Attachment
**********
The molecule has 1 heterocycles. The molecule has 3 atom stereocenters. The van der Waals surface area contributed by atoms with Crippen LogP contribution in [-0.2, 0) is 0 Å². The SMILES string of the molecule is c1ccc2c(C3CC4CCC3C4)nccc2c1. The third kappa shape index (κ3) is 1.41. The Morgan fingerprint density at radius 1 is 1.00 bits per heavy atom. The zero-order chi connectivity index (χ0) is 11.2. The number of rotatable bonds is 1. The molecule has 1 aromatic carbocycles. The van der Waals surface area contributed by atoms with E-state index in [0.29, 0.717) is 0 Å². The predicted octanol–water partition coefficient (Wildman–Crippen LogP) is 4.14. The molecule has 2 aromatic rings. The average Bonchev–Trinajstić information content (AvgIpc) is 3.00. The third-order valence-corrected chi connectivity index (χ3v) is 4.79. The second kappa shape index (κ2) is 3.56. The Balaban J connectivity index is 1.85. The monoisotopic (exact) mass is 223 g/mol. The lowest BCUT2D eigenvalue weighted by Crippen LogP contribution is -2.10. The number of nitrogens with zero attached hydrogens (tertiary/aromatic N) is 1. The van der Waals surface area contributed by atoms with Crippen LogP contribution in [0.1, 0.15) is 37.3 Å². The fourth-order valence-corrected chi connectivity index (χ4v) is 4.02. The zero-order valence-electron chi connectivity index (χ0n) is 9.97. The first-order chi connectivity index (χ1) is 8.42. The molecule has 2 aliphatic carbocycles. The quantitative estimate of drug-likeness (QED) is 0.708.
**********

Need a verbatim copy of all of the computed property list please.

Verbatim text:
The molecule has 1 heterocycles. The molecule has 3 atom stereocenters. The van der Waals surface area contributed by atoms with Crippen LogP contribution in [-0.2, 0) is 0 Å². The SMILES string of the molecule is c1ccc2c(C3CC4CCC3C4)nccc2c1. The third kappa shape index (κ3) is 1.41. The Morgan fingerprint density at radius 1 is 1.00 bits per heavy atom. The zero-order chi connectivity index (χ0) is 11.2. The number of rotatable bonds is 1. The molecule has 1 aromatic carbocycles. The van der Waals surface area contributed by atoms with E-state index in [0.29, 0.717) is 0 Å². The predicted octanol–water partition coefficient (Wildman–Crippen LogP) is 4.14. The molecule has 2 aromatic rings. The average Bonchev–Trinajstić information content (AvgIpc) is 3.00. The third-order valence-corrected chi connectivity index (χ3v) is 4.79. The second kappa shape index (κ2) is 3.56. The Balaban J connectivity index is 1.85. The monoisotopic (exact) mass is 223 g/mol. The lowest BCUT2D eigenvalue weighted by Crippen LogP contribution is -2.10. The number of nitrogens with zero attached hydrogens (tertiary/aromatic N) is 1. The van der Waals surface area contributed by atoms with Crippen LogP contribution in [0.1, 0.15) is 37.3 Å². The fourth-order valence-corrected chi connectivity index (χ4v) is 4.02. The zero-order valence-electron chi connectivity index (χ0n) is 9.97. The first-order chi connectivity index (χ1) is 8.42. The molecule has 2 aliphatic carbocycles. The quantitative estimate of drug-likeness (QED) is 0.708.